Blake J. Harris, author of the new book CONSOLE WARS: Sega, Nintendo, And The Battle That Defined A Generation, stopped by to chat narrative nonfiction, NHL ’94 and the feature film adaptation of his work.
How did you come to write Console Wars?
By accident, almost. Before I set out to write a book about the behind-the-scenes war between Sega and Nintendo, I actually just wanted to read something on the topic. I’m 31 now and I was a happily oblivious kid while this corporate battle was going on, so I figured that there must have been all sorts of fun stories and intriguing business strategies that fueled this rivalry. When I began speaking with executives from both companies I learned that there was even more excitement and drama than I could have ever imagined. And that’s when I decided that this book deserved to be written; not just to satisfy the curiosity of people like myself, but to shine a light on this industry pioneers who had not been yet received the credit they were due.
Console Wars is written with a narrative style which makes for a compelling read. How did you arrive at the choice to present it in that format or was that always the intended direction?
As important as it is to deliver the “who, what, where when, and why,” it can often be just as incomplete or misleading. So a large degree of life is a matter of context, which is why when it came to writing CONSOLE WARS I decided that capturing the spirit of the times, and the thoughts, feelings and motivations of these characters were important to me as any fact.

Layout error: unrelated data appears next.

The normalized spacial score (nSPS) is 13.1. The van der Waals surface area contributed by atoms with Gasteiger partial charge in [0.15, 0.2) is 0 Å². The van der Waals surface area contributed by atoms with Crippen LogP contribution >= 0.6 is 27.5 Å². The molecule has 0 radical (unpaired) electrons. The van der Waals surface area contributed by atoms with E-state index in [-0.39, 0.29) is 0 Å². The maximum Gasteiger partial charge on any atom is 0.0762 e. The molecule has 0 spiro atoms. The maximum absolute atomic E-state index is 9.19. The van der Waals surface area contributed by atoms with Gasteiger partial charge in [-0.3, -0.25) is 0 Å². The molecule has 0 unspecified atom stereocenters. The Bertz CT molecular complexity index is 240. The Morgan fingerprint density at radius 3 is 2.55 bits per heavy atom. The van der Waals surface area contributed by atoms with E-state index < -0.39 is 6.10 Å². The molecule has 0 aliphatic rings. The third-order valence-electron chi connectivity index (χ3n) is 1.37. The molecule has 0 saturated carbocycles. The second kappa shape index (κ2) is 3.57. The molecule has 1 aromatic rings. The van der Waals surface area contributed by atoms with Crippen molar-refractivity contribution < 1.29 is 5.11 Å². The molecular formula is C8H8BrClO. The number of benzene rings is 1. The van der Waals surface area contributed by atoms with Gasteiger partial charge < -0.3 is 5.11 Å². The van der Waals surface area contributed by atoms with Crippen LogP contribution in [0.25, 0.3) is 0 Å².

That being said, this is of course a non-fiction book. So every step of the way it’s the facts that serve as the engine to the narrative. But instead of simply reporting what happened, I set out to transport readers into the story so they could not only watch it play out before their eyes, but also feel what it was like to be in the room and surrounded by an extraordinary cast of industry pioneers. In my opinion, to do any less would have been a disservice to these incredible characters.
I found the story of Tom Kalinske’s success fascinating – the man had accomplished so much in his career even before arriving at Sega! Was he a difficult man to track down? Was he hesitant at all to get involved with Console Wars?
I worked on this project for over three years and I’m still amazed at how many extraordinary things he’s accomplished in his career; before, during and after Sega!
Through a writer named Travis Fahs who had interviewed Tom for an IGN piece he did on Sega’s history, I was able to get in touch with the man, the myth, the legend. So opening a line of communication with Tom wasn’t a gigantic challenge but selling him on why he should spend time talking to me, a writer with no produced film credits and zero previously published books, was the tough part (at least in my head). But to my delightful surprise, just as Tom appears in the book (calm, kind, clever) he was willing to take the risk and speak with me for a few hours. We hit it off and I think he really appreciated my desire to tell the story in a way that went beyond the games and focused on the business of this important era of gaming.
Throughout writing the book, we spoke at least once a week for three years (and during the heavy writing periods, often a lot more than that) and I sincerely could not have asked for a better interview subject. He always made time for me, always pulled great stories out of his hat and always-always treated me with kindness and compassion, regardless of the difficulty of my questions.
The book mainly concentrates on the battle between the Sega Genesis and the SNES – did you find out much about the Dreamcast and what went into its creation as well as its untimely demise?
Unfortunately I did not, although I think the seeds of destruction are planted (or at least hinted at) towards the end of CONSOLE WARS. Personally, I loved this story so much that I was sad to end the story in 1996 and would have loved to keep going until today, but from a narrative standpoint it made sense to conclude the book shortly after the launch of the Sega Saturn, Sony PlayStation and right before the launch of the N64.